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Title: Hybrid Performance Golf Cart: Examining the Feasibility of Low-Budget Hybrid Engines
Authors: Kryczka, Spencer
Roettig, Connor
Teves, Joshua
Veronneau, Max
Advisors: Littman, Michael
Department: Mechanical and Aerospace Engineering
Certificate Program: Robotics & Intelligent Systems Program
Class Year: 2019
Abstract: This thesis project is on the design and performance of a hybrid engine created for a golf cart. The design is for a prototype golf cart and has not yet been refined to be reproducible in a commercial production-focused setting. Our idea is to improve upon a former project completed by Steve Slovenski and George Thalheim under the guidance of Glenn Northey. This improved concept would create a golf cart with range and performance that exceeds both electric and gaspowered golf carts, all while being able to keep the efficiency of the cart high and overall environmental impact low. Doing so requires the addition of a combustion engine to an electric golf cart. This combustion engine will be used to charge the batteries of the cart at all times, with charging more prevalent while idling and speed increased while driving. This increased performance results in a far greater range and, efficiency for the cart. Throughout the project we have encountered many obstacles including, but not limited to, location on the cart for the petroleum engine and the connection of both engines to the hybrid transmission. Luckily, there was room to work with at the back of the golf cart where golf clubs are usually stored, which allowed us to implement our design after minor changes to the cart shell. Upon completion of this project we have been able to create a machine that can have increased range and better overall performance than both an electric and gas-powered engine would have on their own, barring future iterations and experimenting with gearing and power balance between electric and gas motors. Our initial tests of our electric powered golf cart showed that the top horsepower output was 9 HP, it had a top speed of 14.2mph and a battery range of 6.4 hours while running on full speed the entire time. The final product displayed a top horsepower of 6HP. The decrease in horsepower is due to friction losses, gearing, and the improper balance of power caused by the alternator draining battery from our cart. It had an increased top speed of 14.5mph. The estimated battery range after running the golf cart at top speed has decreased, but this is due to the alternator being stopped and the field current using the charge from the batteries. However, since our design recharges the battery, the battery life increased drastically. Our tests have determined that our design successfully increased the performance of the golf cart at both low and high speeds however, we encountered unforeseen battery issues at high speeds which can be eliminated with modifications to this initial prototype.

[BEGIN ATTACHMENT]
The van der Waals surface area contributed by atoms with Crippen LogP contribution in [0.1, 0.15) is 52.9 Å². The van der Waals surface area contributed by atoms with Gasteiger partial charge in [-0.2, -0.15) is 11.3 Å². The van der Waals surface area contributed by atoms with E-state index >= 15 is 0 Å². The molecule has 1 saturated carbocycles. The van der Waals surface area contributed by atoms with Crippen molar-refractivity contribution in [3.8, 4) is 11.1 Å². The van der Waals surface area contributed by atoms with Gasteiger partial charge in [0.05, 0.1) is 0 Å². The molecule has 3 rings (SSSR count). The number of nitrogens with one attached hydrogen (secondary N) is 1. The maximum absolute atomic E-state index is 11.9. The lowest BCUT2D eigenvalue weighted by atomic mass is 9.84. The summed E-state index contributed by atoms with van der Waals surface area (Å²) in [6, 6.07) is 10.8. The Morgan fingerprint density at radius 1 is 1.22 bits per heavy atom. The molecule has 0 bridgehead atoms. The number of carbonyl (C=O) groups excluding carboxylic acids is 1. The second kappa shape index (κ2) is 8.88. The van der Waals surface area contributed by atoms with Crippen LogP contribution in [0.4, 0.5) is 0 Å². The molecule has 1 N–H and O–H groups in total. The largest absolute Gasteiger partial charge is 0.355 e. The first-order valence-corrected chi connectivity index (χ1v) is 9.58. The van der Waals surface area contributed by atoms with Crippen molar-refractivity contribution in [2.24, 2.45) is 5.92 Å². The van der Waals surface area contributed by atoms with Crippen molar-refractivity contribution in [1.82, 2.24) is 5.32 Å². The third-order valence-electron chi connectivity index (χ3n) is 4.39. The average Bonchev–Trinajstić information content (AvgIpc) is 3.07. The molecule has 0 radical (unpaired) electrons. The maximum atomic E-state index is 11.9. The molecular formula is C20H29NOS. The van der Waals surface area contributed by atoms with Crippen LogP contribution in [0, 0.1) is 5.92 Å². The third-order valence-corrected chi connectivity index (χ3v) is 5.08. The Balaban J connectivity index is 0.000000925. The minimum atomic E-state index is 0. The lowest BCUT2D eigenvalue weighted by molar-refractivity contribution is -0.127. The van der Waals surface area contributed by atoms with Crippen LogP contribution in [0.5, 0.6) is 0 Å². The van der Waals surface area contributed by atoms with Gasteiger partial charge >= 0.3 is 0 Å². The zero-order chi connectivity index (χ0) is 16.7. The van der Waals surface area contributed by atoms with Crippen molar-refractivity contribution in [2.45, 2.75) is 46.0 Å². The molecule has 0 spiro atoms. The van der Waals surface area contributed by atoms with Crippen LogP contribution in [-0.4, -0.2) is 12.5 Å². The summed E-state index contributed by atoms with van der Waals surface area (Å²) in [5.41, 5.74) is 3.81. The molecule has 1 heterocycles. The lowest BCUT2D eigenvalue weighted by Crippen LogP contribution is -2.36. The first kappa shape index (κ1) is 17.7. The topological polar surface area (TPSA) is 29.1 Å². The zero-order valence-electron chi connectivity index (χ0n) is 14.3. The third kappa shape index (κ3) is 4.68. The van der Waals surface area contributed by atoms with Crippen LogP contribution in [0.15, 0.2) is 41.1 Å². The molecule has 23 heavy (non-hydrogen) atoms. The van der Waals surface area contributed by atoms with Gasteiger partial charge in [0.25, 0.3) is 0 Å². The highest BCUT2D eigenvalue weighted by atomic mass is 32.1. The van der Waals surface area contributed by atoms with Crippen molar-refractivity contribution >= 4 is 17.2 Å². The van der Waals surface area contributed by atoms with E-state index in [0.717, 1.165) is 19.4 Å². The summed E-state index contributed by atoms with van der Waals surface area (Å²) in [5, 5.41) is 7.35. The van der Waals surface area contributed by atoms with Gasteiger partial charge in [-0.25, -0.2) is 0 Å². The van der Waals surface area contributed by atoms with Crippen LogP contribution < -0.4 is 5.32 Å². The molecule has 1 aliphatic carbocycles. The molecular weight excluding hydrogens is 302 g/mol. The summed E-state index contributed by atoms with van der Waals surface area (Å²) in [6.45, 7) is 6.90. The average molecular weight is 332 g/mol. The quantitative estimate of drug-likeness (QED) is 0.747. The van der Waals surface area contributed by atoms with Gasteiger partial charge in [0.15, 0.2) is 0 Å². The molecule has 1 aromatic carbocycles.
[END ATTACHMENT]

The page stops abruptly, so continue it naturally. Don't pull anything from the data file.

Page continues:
Type of Material: Princeton University Senior Theses
Language: en
Appears in Collections:Mechanical and Aerospace Engineering, 1924-2019

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